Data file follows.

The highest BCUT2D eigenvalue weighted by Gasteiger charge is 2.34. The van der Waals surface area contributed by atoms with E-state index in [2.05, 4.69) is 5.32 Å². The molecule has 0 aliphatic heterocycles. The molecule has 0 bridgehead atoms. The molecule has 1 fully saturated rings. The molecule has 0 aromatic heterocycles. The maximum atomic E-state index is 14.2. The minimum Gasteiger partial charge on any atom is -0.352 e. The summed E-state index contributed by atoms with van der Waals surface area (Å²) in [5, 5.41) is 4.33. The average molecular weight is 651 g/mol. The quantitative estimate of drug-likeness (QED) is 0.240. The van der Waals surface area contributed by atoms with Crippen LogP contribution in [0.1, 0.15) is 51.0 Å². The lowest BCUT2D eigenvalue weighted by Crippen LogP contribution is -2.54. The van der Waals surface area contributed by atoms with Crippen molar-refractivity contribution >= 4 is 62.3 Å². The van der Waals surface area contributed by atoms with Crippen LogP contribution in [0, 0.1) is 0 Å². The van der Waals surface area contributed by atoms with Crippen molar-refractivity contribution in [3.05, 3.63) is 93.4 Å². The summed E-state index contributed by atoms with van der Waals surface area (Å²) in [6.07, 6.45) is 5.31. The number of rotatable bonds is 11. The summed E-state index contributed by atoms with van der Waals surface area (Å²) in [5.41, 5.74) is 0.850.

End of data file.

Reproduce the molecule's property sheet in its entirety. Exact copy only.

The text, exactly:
The highest BCUT2D eigenvalue weighted by Gasteiger charge is 2.34. The van der Waals surface area contributed by atoms with E-state index in [2.05, 4.69) is 5.32 Å². The molecule has 0 aliphatic heterocycles. The molecule has 0 bridgehead atoms. The molecule has 1 fully saturated rings. The molecule has 0 aromatic heterocycles. The maximum atomic E-state index is 14.2. The minimum Gasteiger partial charge on any atom is -0.352 e. The summed E-state index contributed by atoms with van der Waals surface area (Å²) in [5, 5.41) is 4.33. The average molecular weight is 651 g/mol. The quantitative estimate of drug-likeness (QED) is 0.240. The van der Waals surface area contributed by atoms with Crippen LogP contribution in [0.1, 0.15) is 51.0 Å². The lowest BCUT2D eigenvalue weighted by Crippen LogP contribution is -2.54. The van der Waals surface area contributed by atoms with Crippen molar-refractivity contribution >= 4 is 62.3 Å². The van der Waals surface area contributed by atoms with Crippen LogP contribution in [0, 0.1) is 0 Å². The van der Waals surface area contributed by atoms with Crippen molar-refractivity contribution in [3.05, 3.63) is 93.4 Å². The summed E-state index contributed by atoms with van der Waals surface area (Å²) in [6.07, 6.45) is 5.31. The number of rotatable bonds is 11. The summed E-state index contributed by atoms with van der Waals surface area (Å²) in [5.41, 5.74) is 0.850.